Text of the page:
‘Unpaid’ employment: How India is leaving millions of unemployed

An estimated 4.5 million people in India are working on unpaid work as the country struggles to recover from the crippling effects of the financial crisis, according to an internal study commissioned by the government.

The survey, commissioned by Prime Minister Narendra Modi’s government and released on Tuesday, also found that more than half of Indians work on the job without any formal salary.

It also revealed that many of the people surveyed are part of informal work, often with little or no pay.

According to the report, many people have little or none income even though they are employed in different jobs.

In some cases, they work as housekeepers or gardeners, while in others, they do manual labor or do construction work.

A number of countries have had similar figures but the United States has a much higher number of people working on unskilled work.

In India, more than 2 million people are working unskilled jobs, including a quarter of the country’s agricultural workers, the report said.

“Many of these unskilled workers are often vulnerable to exploitation by employers and their employers may not pay them enough,” the report says.

In India, most of the workers are unskilled because they are forced to work in hazardous conditions and have no other option.

They are often the poorest people in the country and suffer from chronic unemployment and poverty.

Many of the unskilled have been unemployed for months.

Some are working in fields, others are working as domestic help or even as cleaners.

A woman who works as a domestic help, who asked not to be named because she fears retribution, told The Associated Press on Tuesday that she and her family have been on the streets of Bangalore for months after her husband died.

The woman, who lives in a slum in Bangalore’s affluent Bandra area, said she was lucky to have been able to find a job at one point, but her husband’s death has left her and her four children destitute.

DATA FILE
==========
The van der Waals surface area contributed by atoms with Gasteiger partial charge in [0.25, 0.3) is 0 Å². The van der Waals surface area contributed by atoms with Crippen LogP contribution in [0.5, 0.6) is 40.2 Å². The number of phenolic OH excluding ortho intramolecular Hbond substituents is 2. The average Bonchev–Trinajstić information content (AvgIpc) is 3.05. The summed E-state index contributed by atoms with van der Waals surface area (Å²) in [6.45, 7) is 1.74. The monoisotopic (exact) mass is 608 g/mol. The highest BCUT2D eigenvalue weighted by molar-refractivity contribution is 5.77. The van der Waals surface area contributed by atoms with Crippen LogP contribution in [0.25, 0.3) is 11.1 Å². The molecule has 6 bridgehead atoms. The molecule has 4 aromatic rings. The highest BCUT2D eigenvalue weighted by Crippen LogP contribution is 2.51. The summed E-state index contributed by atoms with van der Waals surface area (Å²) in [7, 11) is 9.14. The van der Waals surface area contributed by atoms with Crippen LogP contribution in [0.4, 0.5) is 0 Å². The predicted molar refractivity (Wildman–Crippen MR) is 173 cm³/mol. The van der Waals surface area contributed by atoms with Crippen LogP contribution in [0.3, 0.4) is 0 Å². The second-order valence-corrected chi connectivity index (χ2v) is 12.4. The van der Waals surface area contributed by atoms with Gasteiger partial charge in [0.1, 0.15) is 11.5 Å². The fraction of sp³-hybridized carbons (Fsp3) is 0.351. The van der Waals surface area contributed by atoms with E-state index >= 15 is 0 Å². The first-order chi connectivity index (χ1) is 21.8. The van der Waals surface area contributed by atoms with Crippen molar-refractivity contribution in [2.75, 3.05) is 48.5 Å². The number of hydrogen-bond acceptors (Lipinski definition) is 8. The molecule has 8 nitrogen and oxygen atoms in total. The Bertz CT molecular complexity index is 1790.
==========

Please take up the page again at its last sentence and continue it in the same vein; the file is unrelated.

“When my husband died, I was very scared.

I was afraid of what could happen to us,” she said.

“My children don’t even have clothes to wear.

The streets are not clean, it’s not safe.”

The survey also said that while the vast majority of unskilled people in Bengaluru have jobs, the number of workers who work on a regular basis is higher than in the other states.

Many of the city’s unskilled labourers are seasonal workers.

The report also found, however, that many other cities in India have a higher proportion of workers in their cities than Bengaluru.

“In the rest of India, there are no jobs for unskilled and manual workers,” said K.R. Srikanth, a professor at the Institute of Development Studies, an independent think tank.

“There is no guarantee of employment in these regions.

We have an unemployment rate of 10% and a poverty rate of 30%.

We are seeing a huge gap between the urban and rural workers.”

Some of the cities in the survey, including Bengaluru, New Delhi and Kolkata, have a ratio of 1.6 unskilled to 1.2 manual workers, while Bengaluru has a ratio above 3.0.

“These figures may not be alarming in Bengalore, but they are worrying in other cities like Delhi and other big cities like Mumbai,” Srikant said.

The report also revealed some of the difficulties faced by people in those cities who are working irregular hours and without paid wages.

The vast majority are migrant workers who are often forced to do work outside their jobs and without a contract.

Srikanth said that many migrant workers are also vulnerable to violence and abuse by employers.

“There is violence and harassment, they are being beaten up, their homes have been broken into and their phones stolen,” he said.